Young Brits haven’t been taught basic home repair skills, according to new research. Less than a third (31%) of 18-24 year olds know how to how to change a light fitting, compared to 60% of over 55s. Just over a third (37%) of young adults know how to replace a shower head, whilst 65% of over 55s would be confident with the same task.
The survey, commissioned by the Water Regulation Advisory Scheme (WRAS), found that adults born after 1985 are increasingly unable to take on simple tasks.
Only one third (31%) of 18-34 year olds, both millennials and Gen-Zs, would know how to bleed a radiator – whereas an impressive 79% of over-55s would be able to do this quick job.
In fact, across the board of basic home repairs, those born in the 1960s and earlier are more capable of repairs than younger generations.
On average, the home repairs Brits feel most capable of are:
- Bleeding a radiator – 57%
- Fixing a squeaky door 54.5%
- Replacing a shower head – 53.3%
- Fixing a blocked toilet – 44.6%
- Replacing a light fixture – 44.5%
- Fixing a hole in a wall – 43.9%
- Fixing wobbly furniture – 43%
- Fixing a leaky tap – 30.2%
- Fixing a leaky loo – 21.1%
Julie Spinks, managing director of WRAS, said: “There is a clear generational divide when it comes to doing repairs in the home. ‘Generation Rent’ seems to have created a nation of people who aren’t confident in dealing with straight forward DIY tasks, from changing a light fixture to even bleeding a radiator. Knowing how to do some of these tasks can save time and money.”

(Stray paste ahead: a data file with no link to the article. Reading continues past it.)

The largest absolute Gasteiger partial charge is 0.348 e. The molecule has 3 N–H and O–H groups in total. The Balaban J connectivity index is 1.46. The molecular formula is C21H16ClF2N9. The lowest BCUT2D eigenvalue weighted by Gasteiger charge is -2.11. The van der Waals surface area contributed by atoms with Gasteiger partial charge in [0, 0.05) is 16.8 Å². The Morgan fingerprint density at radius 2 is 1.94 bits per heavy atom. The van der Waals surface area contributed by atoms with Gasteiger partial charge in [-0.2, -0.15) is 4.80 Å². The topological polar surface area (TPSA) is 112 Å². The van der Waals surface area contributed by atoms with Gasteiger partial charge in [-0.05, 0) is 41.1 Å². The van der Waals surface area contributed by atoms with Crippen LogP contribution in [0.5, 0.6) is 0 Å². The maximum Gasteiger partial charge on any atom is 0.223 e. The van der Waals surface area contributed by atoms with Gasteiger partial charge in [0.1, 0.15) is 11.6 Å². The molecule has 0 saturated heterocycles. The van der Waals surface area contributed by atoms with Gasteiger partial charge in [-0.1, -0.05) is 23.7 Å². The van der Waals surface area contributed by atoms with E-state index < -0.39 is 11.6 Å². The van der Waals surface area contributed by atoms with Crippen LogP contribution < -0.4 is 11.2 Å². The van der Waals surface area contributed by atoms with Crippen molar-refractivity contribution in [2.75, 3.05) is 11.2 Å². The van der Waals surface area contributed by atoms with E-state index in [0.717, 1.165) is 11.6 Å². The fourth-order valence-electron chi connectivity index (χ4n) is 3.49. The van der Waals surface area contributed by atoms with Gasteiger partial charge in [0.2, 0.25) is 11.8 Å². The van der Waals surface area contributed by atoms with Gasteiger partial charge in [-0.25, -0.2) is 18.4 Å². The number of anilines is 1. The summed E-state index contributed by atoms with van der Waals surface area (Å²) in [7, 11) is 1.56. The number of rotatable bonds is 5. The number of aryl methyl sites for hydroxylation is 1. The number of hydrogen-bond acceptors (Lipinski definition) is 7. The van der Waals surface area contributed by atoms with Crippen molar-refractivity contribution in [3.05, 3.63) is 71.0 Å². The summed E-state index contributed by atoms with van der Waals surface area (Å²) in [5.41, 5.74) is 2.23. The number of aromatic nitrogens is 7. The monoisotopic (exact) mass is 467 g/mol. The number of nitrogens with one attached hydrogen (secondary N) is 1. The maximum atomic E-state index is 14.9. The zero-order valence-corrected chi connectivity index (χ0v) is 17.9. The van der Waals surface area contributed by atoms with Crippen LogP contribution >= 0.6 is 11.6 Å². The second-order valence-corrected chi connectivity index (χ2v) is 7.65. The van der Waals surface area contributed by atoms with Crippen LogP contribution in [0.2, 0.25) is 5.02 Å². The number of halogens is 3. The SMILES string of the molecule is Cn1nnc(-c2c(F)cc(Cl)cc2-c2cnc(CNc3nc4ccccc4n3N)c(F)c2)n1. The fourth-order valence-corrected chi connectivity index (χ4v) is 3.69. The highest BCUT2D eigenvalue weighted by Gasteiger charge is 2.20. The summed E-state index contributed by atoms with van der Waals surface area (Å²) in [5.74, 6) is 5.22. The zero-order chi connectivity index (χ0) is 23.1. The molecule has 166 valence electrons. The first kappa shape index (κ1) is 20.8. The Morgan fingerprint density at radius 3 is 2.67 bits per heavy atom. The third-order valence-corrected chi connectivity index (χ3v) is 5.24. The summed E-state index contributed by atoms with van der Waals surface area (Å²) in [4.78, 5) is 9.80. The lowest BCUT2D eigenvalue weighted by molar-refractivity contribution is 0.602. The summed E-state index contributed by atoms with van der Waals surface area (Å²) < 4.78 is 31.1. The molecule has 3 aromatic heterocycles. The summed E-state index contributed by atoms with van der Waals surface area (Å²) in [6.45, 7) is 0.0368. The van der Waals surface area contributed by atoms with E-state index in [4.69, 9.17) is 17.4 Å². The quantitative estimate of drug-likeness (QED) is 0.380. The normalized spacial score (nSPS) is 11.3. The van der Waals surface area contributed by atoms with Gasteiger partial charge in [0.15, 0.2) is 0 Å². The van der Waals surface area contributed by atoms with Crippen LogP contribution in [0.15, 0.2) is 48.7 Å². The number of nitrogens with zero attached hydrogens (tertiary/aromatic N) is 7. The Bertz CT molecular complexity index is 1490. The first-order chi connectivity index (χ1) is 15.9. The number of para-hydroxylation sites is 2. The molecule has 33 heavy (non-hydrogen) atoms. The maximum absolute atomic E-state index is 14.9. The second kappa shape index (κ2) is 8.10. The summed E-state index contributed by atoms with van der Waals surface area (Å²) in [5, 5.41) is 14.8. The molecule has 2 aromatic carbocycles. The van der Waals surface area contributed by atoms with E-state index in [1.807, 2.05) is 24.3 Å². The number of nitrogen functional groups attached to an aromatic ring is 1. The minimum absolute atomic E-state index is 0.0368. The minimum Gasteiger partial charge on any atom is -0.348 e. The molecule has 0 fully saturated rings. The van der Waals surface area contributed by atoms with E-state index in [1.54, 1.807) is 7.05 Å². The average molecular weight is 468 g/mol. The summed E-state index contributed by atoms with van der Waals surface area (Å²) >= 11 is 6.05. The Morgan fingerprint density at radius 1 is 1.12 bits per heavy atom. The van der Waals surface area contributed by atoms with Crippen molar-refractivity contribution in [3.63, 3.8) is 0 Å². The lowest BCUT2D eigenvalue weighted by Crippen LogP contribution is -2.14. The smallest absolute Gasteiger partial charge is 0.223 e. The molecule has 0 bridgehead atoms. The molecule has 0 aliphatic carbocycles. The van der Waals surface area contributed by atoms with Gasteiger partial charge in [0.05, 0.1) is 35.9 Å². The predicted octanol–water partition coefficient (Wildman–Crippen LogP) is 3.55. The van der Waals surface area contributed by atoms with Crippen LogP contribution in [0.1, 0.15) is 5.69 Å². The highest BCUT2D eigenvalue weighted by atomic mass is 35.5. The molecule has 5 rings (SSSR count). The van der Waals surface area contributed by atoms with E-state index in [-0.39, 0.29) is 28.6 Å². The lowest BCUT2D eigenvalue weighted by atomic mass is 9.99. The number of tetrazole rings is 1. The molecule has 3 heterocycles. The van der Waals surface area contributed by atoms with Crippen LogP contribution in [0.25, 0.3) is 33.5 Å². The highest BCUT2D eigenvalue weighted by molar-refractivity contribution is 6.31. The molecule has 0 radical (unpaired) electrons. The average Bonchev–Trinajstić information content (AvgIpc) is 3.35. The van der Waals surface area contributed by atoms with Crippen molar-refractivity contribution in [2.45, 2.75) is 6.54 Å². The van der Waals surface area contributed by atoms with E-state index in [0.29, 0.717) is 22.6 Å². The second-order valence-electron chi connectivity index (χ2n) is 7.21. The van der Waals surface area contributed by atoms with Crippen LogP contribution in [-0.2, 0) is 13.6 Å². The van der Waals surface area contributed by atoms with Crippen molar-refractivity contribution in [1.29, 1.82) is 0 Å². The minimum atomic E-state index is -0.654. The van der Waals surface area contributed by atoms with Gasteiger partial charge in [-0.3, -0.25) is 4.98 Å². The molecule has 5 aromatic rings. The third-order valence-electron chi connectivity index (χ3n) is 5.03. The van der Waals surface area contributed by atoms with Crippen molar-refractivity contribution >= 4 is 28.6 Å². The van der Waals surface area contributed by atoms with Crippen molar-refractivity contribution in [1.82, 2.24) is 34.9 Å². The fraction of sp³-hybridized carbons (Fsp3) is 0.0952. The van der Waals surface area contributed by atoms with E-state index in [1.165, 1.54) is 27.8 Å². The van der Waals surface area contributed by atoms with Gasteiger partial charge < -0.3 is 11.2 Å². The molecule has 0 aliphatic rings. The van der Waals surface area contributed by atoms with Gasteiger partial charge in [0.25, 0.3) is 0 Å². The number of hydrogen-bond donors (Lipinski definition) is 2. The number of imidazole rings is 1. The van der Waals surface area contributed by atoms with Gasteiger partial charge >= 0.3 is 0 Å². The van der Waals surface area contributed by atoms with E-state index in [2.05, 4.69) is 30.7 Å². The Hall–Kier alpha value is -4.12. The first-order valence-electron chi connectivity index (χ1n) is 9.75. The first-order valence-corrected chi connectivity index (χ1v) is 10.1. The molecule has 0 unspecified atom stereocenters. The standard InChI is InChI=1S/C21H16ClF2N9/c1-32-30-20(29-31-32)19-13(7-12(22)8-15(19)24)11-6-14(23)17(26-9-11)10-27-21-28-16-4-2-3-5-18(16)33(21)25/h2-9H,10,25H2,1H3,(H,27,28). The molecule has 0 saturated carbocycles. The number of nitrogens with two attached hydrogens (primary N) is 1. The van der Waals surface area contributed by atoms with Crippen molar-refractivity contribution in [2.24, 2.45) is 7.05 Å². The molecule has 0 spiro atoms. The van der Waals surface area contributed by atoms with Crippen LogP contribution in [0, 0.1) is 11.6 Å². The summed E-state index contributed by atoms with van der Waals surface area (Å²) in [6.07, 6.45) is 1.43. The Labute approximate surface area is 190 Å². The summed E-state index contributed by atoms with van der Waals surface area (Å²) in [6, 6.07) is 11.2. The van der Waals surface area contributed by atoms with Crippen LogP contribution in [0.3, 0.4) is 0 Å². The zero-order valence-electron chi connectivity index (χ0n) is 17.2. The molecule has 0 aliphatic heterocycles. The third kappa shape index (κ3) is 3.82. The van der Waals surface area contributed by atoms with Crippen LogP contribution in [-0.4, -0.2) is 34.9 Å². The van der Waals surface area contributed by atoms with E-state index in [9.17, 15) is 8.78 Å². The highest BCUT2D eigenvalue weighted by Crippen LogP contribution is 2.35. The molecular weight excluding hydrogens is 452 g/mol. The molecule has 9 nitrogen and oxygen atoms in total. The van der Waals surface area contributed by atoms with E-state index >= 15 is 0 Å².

WRAS is urging people to know which repairs can be done by themselves and which ones require professional advice.
“What’s reassuring is that most people wouldn’t tackle more technical plumbing jobs themselves, regardless of age. A small leak can cause havoc in the home and is something most homeowners, renters or landlords don’t want to deal with, given the emotional and financial impact it could cause if it’s not fixed properly. It’s always advisable to use an approved plumber to resolve any leaks,” she added.